BOTTOM LINE: If you're looking for wholesome family fun, the Rods are against you, but if sexy sardonicism is more your speed, the Cables are more than able.
One could liken the experience of Rods and Cables to that of a sugar rush. As soon as I entered the theater, I felt I had been sipping liters of Coca Cola through several dozen Pixie Stix straws. The theater evokes memories of Willy Wonka's chocolate factory with a Little Man with a Big Costume (conveniently both character name and concise description) acting as a Willy Wonka-esque host, escorting guests to their seats and offering them beverages from an ice-filled tub placed centerstage. As he winks and smirks his way through the audience, another character, That Woman, floats about the theater is a four-tiered gown made entirely of freshly baked doughnuts. A woman's flat, toneless voice emanates from the speakers, reminding the audience, "You don't eat her, you eat the doughnuts she offers on her dress." All this before the scripted play has even begun!
Rods and Cables is a four character performance piece (although one may argue the disconnected "speaker" voice, which serves as narrator throughout the play's duration, is indeed a fifth) that explores the complexities of love and relationships through a kaliedoscopic lens. The cast is supported by an eclectic collection of musical selections, creative lighting and effects, and a short film projected on four flat screen TVs strung around the walls of this theater-in-the-round. The film is a lovely addition to the play as it offers a realistic depiction of a modern love triangle. This supplement provides an illuminating contrast to the absurd threesome around which the story is based.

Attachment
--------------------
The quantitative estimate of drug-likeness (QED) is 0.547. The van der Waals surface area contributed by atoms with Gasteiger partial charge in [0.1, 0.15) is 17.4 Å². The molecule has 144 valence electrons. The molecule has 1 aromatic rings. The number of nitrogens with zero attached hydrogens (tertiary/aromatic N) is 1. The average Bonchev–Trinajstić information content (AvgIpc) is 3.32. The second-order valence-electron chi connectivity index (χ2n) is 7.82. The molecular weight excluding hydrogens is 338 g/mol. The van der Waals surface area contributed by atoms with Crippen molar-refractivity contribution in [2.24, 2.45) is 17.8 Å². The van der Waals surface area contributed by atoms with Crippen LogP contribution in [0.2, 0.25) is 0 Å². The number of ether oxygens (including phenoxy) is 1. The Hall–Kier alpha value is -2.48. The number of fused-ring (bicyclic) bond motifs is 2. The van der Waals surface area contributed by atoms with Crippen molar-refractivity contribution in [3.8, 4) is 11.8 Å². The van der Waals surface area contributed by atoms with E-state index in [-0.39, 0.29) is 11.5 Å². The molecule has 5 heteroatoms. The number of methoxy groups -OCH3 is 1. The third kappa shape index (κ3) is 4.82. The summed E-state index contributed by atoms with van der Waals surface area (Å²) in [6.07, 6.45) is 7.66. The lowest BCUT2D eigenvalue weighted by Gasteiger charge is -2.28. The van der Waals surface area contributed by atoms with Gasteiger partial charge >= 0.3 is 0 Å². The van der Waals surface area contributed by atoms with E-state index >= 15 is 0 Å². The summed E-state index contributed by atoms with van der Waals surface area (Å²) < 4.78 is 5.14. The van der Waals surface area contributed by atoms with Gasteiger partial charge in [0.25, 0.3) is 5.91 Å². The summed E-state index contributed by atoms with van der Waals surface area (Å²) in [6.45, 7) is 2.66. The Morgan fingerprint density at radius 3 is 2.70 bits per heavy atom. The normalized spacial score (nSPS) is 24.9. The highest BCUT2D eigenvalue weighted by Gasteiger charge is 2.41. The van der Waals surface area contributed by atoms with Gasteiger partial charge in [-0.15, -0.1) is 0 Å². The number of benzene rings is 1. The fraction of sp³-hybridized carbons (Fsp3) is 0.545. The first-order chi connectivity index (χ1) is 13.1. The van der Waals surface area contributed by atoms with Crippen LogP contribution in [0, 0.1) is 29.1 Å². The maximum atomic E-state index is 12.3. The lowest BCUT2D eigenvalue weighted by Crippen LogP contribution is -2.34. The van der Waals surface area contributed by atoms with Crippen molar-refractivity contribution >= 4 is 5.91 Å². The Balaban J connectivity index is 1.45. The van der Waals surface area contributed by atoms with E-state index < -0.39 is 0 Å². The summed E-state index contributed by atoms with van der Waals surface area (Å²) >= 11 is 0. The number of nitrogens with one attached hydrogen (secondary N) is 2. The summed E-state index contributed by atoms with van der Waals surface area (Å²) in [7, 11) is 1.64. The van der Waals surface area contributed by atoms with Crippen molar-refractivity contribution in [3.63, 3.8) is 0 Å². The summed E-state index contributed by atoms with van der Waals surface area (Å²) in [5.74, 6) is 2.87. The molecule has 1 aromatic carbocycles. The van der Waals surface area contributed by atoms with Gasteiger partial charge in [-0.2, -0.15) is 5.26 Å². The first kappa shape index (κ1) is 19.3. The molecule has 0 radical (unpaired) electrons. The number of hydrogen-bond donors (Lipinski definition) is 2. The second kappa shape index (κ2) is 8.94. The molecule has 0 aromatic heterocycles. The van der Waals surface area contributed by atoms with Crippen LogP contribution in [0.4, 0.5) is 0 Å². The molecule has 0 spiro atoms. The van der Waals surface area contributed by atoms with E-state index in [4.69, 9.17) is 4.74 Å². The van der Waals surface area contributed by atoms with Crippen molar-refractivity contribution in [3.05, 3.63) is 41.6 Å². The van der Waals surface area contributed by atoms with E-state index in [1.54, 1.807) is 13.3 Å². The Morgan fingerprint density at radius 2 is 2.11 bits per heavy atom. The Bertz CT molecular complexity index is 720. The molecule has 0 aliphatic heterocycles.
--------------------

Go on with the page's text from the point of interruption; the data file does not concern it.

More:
The production establishes the relationships between the characters quickly and cleanly. The Sexy Clown and That Woman share a deeply sexual relationship, but find themselves in the shallow end of intimacy. At first, it appears both are content with such an arrangement, but with the arrival of a shiny, new plaything, Sultry Flight Attendant, That Woman realizes she requires more emotionally from The Sexy Clown. That Woman's persistent pulling of The Sexy Clown, however, reveals a frustrating indifference on the part of The Sexy Clown and the meat of the play discusses this issue's reconciliation. During one particularly poignant monologue, That Woman laments, "Man tries to make things permanent all the time...Nothing seems to ever stick around."
The world that writer and director Allison M Keating creates in Rods and Cables can be described as Candyland on crack. It is colorful, fun, humorous and silly, but just like the consequence of eating too many sweets, soon cavities appear and rot away the glossy enamel. This relationship's polished veneer becomes vunerable to suspicion, deceit and decay. It is this continual balancing act, fleshed out nicely by the ensemble cast, that gives this production its immense appeal. Rods and Cables reminds the audience that nothing is just good or bad, loving or hateful, sweet or bitter, simple or difficult in life in general, but in love especially. As much as an overindulgence of sugar could potentially bring about the onset of diabetes, as human beings, we are willing to risk it for that syrupy sweet rush.
(Rods and Cables runs through April 11th, at the 3LD Art and Technology Center, 80 Greenwich Street. Performances are Thursdays, Fridays, and Saturdays at 8pm. Tickets are $25-$30, $15 for students, available at 212-352-3101 or 3LDNYC.org.)